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# Classroom Tips and Techniques: Fixed-Point Iteration

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Fixed-Point Iteration

Robert J. Lopez

Emeritus Professor of Mathematics and Maple Fellow

Maplesoft

 Introduction Fixed-point iteration, also called Picard iteration, linear iteration, and repeated substitution, is easy to investigate in Maple for the scalar case.  The syntax for the vector case is a bit more complex, so we show how to define a vector-valued function of a vector argument.   Note: In this article, our implementation of the Maple calculations is command-based and uses Maple syntax for mathematical expressions.  It is worthing noting that standard math notation is also available, and many of these calculations could also have been implemented interactively, using Clickable Math tools such as palettes and context-sensitive menus.

Initializations

 > restart;
 > with(plots):

Fixed-Point Iteration: Scalar Case

Starting from , fixed-point iteration for the scalar function generates the sequence by computing Under the right conditions on , this sequence converges to a fixed point defined by the equation .  This process is easy to demonstrate in the scalar case.  For example, the quadratic equation

 > q := x^2-6*x+5 = 0; has the two solutions

 > solve(q,x); Rearranging the equation to the form by the steps

 > q1 := q + 6*x; q2 := q1/6;  allows us to define the function via

 > g := unapply(lhs(q2),x): 'g'(x) = g(x); The solutions of the quadratic equation are fixed points of , as we see from

 > 1 = g(1); 5 = g(5);  The sequence defined by will converge to if is sufficiently close to 1 because , as shown by

 > `g'`(1) = D(g)(1); To demonstrate that fixed-point iteration starting at converges to , we work in floating-point arithmetic and write

 > X := 4.0; for k from 1 to 10 do X := g(X); print(x[k] = X); od:           Maple's ability to implement the scalar function makes fixed-point calculations natural in the scalar case.

Fixed-Point Iteration: Vector Case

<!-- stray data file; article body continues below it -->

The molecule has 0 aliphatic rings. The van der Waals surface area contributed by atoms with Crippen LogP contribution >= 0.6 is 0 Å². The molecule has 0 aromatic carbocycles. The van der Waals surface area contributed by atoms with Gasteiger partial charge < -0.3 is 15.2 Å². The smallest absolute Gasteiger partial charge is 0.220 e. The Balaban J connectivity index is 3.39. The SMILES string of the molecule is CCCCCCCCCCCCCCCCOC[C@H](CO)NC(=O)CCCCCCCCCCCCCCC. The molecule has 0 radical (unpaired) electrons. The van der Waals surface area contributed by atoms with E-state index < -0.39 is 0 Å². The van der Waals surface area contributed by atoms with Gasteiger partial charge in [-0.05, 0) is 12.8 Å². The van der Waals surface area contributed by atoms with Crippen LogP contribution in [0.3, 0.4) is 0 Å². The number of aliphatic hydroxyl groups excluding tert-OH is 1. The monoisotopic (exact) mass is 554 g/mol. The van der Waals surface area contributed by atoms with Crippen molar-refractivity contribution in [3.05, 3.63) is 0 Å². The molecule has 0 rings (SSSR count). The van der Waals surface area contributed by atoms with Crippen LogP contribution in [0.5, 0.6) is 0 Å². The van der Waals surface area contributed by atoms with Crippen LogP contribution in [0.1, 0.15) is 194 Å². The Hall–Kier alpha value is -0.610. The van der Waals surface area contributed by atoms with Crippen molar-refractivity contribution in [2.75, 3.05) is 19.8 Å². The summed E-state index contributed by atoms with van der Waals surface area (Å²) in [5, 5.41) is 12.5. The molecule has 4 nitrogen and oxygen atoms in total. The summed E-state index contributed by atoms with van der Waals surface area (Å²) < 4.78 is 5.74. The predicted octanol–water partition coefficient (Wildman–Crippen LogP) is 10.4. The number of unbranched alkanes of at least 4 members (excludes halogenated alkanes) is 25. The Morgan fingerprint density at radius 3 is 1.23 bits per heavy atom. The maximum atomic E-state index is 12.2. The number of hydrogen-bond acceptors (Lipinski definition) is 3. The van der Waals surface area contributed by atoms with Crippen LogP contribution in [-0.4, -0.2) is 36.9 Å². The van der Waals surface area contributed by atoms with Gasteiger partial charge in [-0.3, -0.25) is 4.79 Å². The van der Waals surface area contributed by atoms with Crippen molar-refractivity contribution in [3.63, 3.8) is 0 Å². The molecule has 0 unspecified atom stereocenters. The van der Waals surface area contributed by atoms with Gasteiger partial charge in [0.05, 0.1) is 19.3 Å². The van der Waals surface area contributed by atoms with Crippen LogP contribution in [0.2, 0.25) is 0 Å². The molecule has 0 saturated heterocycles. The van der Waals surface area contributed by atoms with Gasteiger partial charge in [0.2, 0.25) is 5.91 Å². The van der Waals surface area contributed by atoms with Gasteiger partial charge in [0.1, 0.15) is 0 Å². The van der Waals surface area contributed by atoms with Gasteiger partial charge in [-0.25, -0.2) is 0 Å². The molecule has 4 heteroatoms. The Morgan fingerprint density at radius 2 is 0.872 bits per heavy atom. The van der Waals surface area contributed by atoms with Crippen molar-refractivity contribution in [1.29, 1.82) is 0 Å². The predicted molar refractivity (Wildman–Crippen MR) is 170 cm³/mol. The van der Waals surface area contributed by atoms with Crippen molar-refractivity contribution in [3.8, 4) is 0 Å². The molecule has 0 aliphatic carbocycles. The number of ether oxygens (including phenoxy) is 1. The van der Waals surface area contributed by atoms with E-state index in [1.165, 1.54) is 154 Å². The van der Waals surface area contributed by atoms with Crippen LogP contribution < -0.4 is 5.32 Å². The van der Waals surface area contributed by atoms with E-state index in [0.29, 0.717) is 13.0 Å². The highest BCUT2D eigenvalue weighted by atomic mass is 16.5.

If the vector satisfies the equation , where is a vector-valued function of the vector argument x, then is a fixed-point of .  As in the scalar case, fixed-point iteration can be used to find solutions to equations of the form , where is itself a vector-valued function of the vector argument x.

For example, if x is the vector

 > X := ; and the function is the vector

 > F := ; then Figure 1 shows that the equations determined by have four real solutions.

 > implicitplot(convert(F,list), x=-3..3, y=-2.5..2.5, color=[red,black], scaling=constrained, title="Figure 1");

Maple determines these four solutions to be

 > sol := solve(convert(F,set),{x,y},explicit); Using exact arithmetic, these solutions can be written as the vectors

 > seq(eval(X,sol[k]),k=1..4); or as the vectors

 > seq(eval(X,evalf(sol[k])),k=1..4); in floating-point arithmetic.

The first-quadrant solution can be found by fixed-point iteration if the equation is cast into the form by defining the vector as follows.

 > g := ; That the first-quadrant solution is a fixed point of this is demonstrated by the calculation

 > simplify(eval(X = g, sol)); We next provide several Maple implementations of fixed-point iteration for the vector-valued function .  First, we use the vector as an expression into which we must make substitutions of the form .  To obtain the substitution rules at each step of the iteration, we use the top-level Equate command.  This command takes two lists or vectors, and forms the equations determined by equating like components.  Thus, we equate the components of the vectors and   and start the fixed-point iteration at , so that we have > XX := <.1,.1>; for k from 1 to 5 do XXX := Equate(X,XX); XX := eval(g,XXX); print(XX); od:      an iteration that slowly converges to the first-quadrant fixed point.

Alternatively, in an attempt to make a function out of the vector , we write

 > G := unapply(g,x,y): 'G'(x,y) = G(x,y); The argument of this function is not a vector, and we did not create a vector-valued function of a vector argument.  The argument of this function is the sequence of coordinates .  To implement fixed-point iteration with this function, we need to convert the output vectors to a sequence of two coordinates.  We do this by converting the output vector to a list, then removing the brackets from the list by appending the brackets .  Thus, the iteration can be written as

 > X := <.1,.1>; for k from 1 to 5 do X := G(convert(X,list)[]); od;      A true vector-valued function of a vector argument, namely, , is most easily created with the following syntax.

 > h := v-> Vector([sqrt(5-v^2), 2*sqrt(9-v^2)/3]); Then, the requisite iteration can be implemented with

 > X := <.1,.1>; for k from 1 to 5 do X := h(X); end do;      Legal Notice: © Maplesoft, a division of Waterloo Maple Inc. 2017. Maplesoft and Maple are trademarks of Waterloo Maple Inc. This application may contain errors and Maplesoft is not liable for any damages resulting from the use of this material. This application is intended for non-commercial, non-profit use only. Contact Maplesoft for permission if you wish to use this application in for-profit activities.